Tuesday, May 3, 2011

What's Happening in Atlanta Housing Market (1st Quarter 2011 Results)

Good news.  The 1st quarter 2011 Atlanta area market sales statistics reveal that 7061 single family detached homes were sold representing an increase in sales of 2% over the 1st quarter 2010.  What's great about a 2% increase you might ask.  It's an INCREASE, I say.  More significantly, this increase is comparing to last years sales when there was a government incentive in place.  Last year's government incentive (tax rebate) inflated sales, and this year, we exceeded those inflated sales without any government incentives.  Good news indeed.

We saw a couple of interesting trends: sales volume increased primarily in homes priced below $200,000 where 1st time home buyers and smart investors focused on distressed properties, and a sharp increase in sales of homes priced from $750,000-999,000.  There was even a hefty increase in sales of homes over $1 million.  Foreclosures represented 21.3% of total sales in 2011 1st quarter as opposed to 28.5% of total sales in the 1st quarter of 2010, but short sales sharply increased to 24.9% of total sales in 1st quarter this year compared to only 9% of 1st quarter last year.  This is partly due to the banks working out better solutions to foreclosure, which is a good thing.  Overall, distressed properties (short sales+foreclosures) represented 46.2% of all sales in the Metro Atlanta area in the first quarter this year, the majority of which were in the price range below $200,000. 

Overall the median sales price for our area dropped 13.7% from $157,000 to $135,000 this first quarter.  This is not to be confused with average sale price.  Median just means that it is the midway mark.  So more lower priced houses sold this last quarter.   This doesn't necessarily mean that prices have continued to decline, it just means that more volume of lower priced homes sold.  Every neighborhood area is so different, and some declined in value while others maintained or slightly increased in value.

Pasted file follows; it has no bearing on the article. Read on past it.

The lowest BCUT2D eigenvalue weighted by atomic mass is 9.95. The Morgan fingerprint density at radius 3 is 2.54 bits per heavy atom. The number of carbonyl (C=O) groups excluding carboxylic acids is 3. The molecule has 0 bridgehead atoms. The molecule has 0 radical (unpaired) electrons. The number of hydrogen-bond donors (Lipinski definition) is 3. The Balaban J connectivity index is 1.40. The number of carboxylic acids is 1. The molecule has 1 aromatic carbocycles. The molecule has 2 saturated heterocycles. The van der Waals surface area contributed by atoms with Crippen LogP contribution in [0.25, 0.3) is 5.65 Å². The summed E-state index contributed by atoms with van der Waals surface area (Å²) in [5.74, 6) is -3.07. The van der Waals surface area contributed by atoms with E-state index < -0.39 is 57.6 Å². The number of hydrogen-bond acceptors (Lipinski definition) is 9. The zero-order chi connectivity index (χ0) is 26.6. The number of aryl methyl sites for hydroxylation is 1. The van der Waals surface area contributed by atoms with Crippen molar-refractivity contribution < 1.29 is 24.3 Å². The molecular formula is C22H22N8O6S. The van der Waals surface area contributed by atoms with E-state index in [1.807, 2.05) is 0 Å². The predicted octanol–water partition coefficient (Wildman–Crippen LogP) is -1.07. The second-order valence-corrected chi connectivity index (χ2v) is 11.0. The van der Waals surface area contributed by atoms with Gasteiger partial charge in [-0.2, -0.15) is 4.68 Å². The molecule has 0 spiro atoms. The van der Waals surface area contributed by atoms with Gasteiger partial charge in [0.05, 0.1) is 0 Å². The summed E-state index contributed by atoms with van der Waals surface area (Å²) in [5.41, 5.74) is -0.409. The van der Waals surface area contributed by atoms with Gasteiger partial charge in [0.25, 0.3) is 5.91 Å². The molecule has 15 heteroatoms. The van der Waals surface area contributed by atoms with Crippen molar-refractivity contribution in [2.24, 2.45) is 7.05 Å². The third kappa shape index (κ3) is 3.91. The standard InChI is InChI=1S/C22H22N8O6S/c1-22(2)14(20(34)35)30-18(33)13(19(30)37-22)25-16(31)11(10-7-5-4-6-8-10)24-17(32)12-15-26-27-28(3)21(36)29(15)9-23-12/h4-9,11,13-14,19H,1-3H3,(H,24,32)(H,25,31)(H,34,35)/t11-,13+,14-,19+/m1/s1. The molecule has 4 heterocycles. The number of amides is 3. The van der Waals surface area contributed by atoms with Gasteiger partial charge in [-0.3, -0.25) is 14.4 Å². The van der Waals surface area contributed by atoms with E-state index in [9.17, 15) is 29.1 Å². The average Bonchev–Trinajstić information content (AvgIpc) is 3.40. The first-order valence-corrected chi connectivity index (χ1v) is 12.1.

The average seller took a discount of 17.5% lower than their original asking price in order to sell and the median days on the market were 132.  Ouch.   Remember when I talked earlier about the price range of $750,000-999,000 increased in sales??  Well, guess what?  They sharply decreased in days on the market from 531 to 258 days on market (1st quarter 2010 compared to same period in 2011).  I know you must be thinking - OMG.. it takes almost a year to sell a house in this price range instead of almost 2 years.. yikes!

Most sellers had to reduce the price of their house (many times) in order to finally sell.  That turns out to be a terrible strategy because when a price reduction was required to interest a buyer, the median sales show that sellers took a price hit of 26%, but if the seller priced the house right and sold without a price reduction, they were able to get 96.9% of their asking price and sold in only 32 days!  10.8% of the time, sellers even got 100%+ of their asking price.  This happens mostly in distressed sales, where bargain shoppers bidded against below market foreclosures and short sales, but also can happen in the regular market if the house is a great house, in great condition and priced to compete with distressed properties. 

The bottom line is this:  for every 100 listings in the 1st quarter 2011, 58 did not sell and 42 homes sold.  29 of those 42 sales had to reduce and reduce their price in order to sell and only got 73.9% of their original asking price and it took 188 days to sell.  13 out of the 42 sales were priced correctly and sold for 96.9% of their asking price without having to reduce the price and sold in 32 days.  If you would like to know how the market did in your own neighborhood, contact me for a free analysis.

In my opinion, the market is getting better, I am seeing my sales as much more active and I am working with more buyers compared to same period last year.  I think we've seen the bottom of prices and buyers now want to take advantage of this amazing market and especially take advantage of crazy low mortgage rates.  There are still homeowners who are in trouble, but homeowners and banks are working out short sales as alternatives to foreclosures.  The most interesting thing is that, as a buyer, you may end up paying a lot less than the asking price for a home, or you may end up paying at or close to the asking price.  It's up to you (with guidance from a good realtor) to determine what is a good deal for you.

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